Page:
The more Mandla drank, the further away he distanced himself from his family and Themba. No longer was he supportive of his extracurricular activities or just spending quality time for a father and son heart-to-heart talk.

Instead, he easily lost his temper and was now constantly involved in brawls at the local bars. At home, he unnecessarily raised his voice towards his wife and children.

He also begged neighbors and passers-by for money, to buy alcohol, at times embarrassing his family when the creditors came knocking at his wife’s door because he never paid back. Hence Themba regarded him lazy and improvident.

It’s been years since the economy has turned a tide. Today, Mandla is working as a shop assistant at an auto parts and supplies shop. Although some parts of society consider him a grown-up failure, he is still pushing on to repair broken bridges.

Jabu, has played a big role supporting his best friend beat his alcohol addiction.

The once broken relationship with his children is slowly getting repaired. Mandla is spending time with Themba, and they have gone to watch a couple of football games together. Suzy has stood by Mandla’s side all these years and according to Mandla, he will forever be grateful of his wife.

Dads all over the world, as you celebrate Father’s Day today, remember not to embitter your children or they will become discouraged.

No matter what life has thrown at you, don’t give up. Keep on fighting and set a good example for your children.

It’s never too late to become a better father. Start now, start today.

You Can’t Control Everything

Many people are spending their precious time worried sick about things or circumstances they have little control of or cannot control at all.

You’re worried about what other people think of you.

You have made yourself a prisoner of your past mistakes.

You’re overwhelmed about the future that hasn’t happened yet.

You feel inadequate because of one of your friend’s social media post.

Each time your favorite sports team loses, you are so irascible, your friends tiptoe around you for fear you might hurl insults at them.

Instead of concentrating on what you cannot control, focus your thoughts and actions on things or situations you have control of.

The more you care about what others think of you, the more they own you. You don’t have to be a consequence of other people’s opinions or judgements.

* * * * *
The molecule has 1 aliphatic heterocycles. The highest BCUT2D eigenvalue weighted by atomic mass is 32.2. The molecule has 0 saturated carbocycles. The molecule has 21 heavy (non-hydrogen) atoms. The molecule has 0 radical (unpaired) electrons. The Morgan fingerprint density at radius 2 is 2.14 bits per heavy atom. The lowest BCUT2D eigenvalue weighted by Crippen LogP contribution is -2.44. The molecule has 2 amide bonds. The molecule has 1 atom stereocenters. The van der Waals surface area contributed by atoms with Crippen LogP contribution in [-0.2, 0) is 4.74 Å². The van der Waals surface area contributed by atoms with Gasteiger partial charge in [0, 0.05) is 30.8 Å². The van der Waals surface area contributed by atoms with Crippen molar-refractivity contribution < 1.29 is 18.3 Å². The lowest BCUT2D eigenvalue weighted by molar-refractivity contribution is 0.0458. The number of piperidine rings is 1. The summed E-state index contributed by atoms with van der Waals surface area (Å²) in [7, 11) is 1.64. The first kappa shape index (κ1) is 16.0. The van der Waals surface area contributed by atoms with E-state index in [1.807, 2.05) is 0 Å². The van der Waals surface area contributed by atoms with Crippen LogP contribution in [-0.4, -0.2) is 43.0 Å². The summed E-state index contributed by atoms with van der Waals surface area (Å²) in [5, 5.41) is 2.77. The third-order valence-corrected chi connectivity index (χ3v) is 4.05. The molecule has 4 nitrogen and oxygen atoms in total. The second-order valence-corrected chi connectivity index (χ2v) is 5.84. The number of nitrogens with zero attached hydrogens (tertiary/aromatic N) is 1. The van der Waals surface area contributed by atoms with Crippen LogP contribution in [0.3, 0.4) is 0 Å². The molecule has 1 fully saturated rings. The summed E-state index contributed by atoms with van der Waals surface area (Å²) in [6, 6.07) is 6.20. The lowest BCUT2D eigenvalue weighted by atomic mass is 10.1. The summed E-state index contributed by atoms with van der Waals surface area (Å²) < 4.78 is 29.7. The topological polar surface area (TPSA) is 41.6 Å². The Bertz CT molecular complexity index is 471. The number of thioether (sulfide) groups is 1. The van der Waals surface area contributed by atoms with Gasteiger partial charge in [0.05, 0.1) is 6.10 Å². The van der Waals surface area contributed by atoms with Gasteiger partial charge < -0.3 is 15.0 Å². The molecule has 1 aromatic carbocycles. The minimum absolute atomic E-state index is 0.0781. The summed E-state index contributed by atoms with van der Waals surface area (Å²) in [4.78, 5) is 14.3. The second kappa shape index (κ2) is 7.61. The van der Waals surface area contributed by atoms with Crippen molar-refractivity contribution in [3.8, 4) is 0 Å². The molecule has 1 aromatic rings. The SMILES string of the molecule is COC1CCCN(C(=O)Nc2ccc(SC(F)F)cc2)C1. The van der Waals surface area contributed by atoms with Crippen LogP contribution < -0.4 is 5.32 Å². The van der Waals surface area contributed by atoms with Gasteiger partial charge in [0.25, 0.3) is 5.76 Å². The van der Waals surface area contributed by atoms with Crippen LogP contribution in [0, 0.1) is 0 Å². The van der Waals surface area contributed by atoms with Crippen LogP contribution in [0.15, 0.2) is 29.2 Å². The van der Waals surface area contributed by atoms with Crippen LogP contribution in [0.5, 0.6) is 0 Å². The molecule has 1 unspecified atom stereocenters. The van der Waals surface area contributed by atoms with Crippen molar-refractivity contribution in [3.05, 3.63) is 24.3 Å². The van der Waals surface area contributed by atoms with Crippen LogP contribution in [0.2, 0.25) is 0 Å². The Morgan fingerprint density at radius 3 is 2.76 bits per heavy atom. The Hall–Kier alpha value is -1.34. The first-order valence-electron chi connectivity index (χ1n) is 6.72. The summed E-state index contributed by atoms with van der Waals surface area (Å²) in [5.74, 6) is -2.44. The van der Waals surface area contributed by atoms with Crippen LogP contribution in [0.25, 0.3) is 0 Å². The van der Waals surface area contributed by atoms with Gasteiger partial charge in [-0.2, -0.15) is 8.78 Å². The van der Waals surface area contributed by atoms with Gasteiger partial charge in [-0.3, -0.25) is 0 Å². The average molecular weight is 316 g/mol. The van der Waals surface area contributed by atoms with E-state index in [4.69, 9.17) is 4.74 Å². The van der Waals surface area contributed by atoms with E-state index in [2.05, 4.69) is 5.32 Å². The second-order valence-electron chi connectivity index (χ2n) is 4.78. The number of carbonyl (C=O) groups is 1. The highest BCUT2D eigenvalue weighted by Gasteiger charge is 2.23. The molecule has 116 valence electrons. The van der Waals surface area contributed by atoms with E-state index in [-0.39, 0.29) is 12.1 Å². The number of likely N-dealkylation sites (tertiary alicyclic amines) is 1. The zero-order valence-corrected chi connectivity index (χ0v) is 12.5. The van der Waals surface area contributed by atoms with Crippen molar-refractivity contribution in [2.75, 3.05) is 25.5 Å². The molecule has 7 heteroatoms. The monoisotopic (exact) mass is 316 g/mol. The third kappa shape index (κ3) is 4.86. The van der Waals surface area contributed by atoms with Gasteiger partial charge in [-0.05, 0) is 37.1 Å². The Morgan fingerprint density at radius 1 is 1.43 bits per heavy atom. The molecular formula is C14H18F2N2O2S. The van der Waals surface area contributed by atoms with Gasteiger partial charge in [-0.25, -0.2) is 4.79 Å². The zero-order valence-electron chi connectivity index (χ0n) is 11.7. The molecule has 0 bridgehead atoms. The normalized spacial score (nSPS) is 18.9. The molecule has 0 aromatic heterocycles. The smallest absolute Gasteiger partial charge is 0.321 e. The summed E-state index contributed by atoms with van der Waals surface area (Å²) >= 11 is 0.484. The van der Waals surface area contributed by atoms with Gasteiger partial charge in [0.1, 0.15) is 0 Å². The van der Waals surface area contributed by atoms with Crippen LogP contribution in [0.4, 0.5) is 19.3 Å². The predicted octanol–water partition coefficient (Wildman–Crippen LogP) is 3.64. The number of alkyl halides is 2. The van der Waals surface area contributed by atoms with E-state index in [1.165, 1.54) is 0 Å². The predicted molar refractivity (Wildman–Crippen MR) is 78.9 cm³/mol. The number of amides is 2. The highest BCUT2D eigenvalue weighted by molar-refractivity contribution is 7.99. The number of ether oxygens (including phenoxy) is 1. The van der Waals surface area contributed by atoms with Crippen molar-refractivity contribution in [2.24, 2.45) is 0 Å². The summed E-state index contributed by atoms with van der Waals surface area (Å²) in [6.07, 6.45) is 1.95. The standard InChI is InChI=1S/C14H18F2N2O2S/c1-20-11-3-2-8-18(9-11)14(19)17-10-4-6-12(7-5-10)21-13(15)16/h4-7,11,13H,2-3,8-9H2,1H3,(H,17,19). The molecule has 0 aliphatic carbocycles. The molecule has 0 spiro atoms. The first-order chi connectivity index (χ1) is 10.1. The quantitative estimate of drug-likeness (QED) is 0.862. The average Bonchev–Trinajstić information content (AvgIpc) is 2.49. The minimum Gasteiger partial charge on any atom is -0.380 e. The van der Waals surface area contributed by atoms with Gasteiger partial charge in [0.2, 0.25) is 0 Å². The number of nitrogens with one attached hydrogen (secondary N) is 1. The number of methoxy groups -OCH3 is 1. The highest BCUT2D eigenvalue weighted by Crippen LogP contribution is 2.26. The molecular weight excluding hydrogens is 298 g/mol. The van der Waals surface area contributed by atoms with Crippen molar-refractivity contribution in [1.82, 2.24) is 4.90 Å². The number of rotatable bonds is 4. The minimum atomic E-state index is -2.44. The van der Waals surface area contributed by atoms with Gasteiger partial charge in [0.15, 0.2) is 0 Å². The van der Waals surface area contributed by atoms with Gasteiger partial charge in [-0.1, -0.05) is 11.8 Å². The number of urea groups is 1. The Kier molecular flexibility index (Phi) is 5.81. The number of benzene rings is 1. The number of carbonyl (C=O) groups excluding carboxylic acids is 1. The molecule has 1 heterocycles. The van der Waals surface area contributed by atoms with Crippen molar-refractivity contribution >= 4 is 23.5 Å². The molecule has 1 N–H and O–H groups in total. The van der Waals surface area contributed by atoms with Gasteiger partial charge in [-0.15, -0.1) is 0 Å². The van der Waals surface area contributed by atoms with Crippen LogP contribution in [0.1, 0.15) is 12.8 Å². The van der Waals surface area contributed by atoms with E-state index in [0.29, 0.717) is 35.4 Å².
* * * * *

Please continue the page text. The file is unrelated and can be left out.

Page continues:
Neither should your happiness or unhappiness be determined by others. It’s your choice and decision, not theirs.

People will always have an opinion and consuming your mind trying to figure out what they think of you is a waste of energy. People don’t like you. So what?

Accept the fact that you cannot please everyone and focus on becoming the best person you can be.

No matter how much you try to figure it out, your mind will never be able to confirm what other people are thinking of you.

Stop ruminating about your past mistakes, replaying them in your mind, and upsetting yourself all over again. The past cannot be changed.

It doesn’t matter how upsetting or painful your past is, don’t regret it.

Instead, learn from it, then move on and make each day a new opportunity to rewrite your own personal history.

Life is not a to do list. It’s a journey and nobody knows what the future holds. Yet, you’re worried about the future because you’ve already fixed what should happen and are afraid of what may not happen.

Don’t miss living today because of tomorrow. Make your present life experiences profound enough and intense.

Don’t allow past and present emotional pain make you overwhelmed about the future and start catastrophizing “What if…?”

Yes, bad situations can happen, but this is part of life. Instead of trying to avoid life, desire to experience it. Your now moment does not have to be simply be a continuation of your past.

Let your desired future govern your present thoughts and decisions. You can change what you are thinking or doing now without mention of the past at all.

Don’t Just Go Through Pain

We all go through seasons of pain or adversity. Maybe you’re going through one right now. You have lost your job. You’re broke. You have been shamed. You didn’t make it to the next round of that job interview.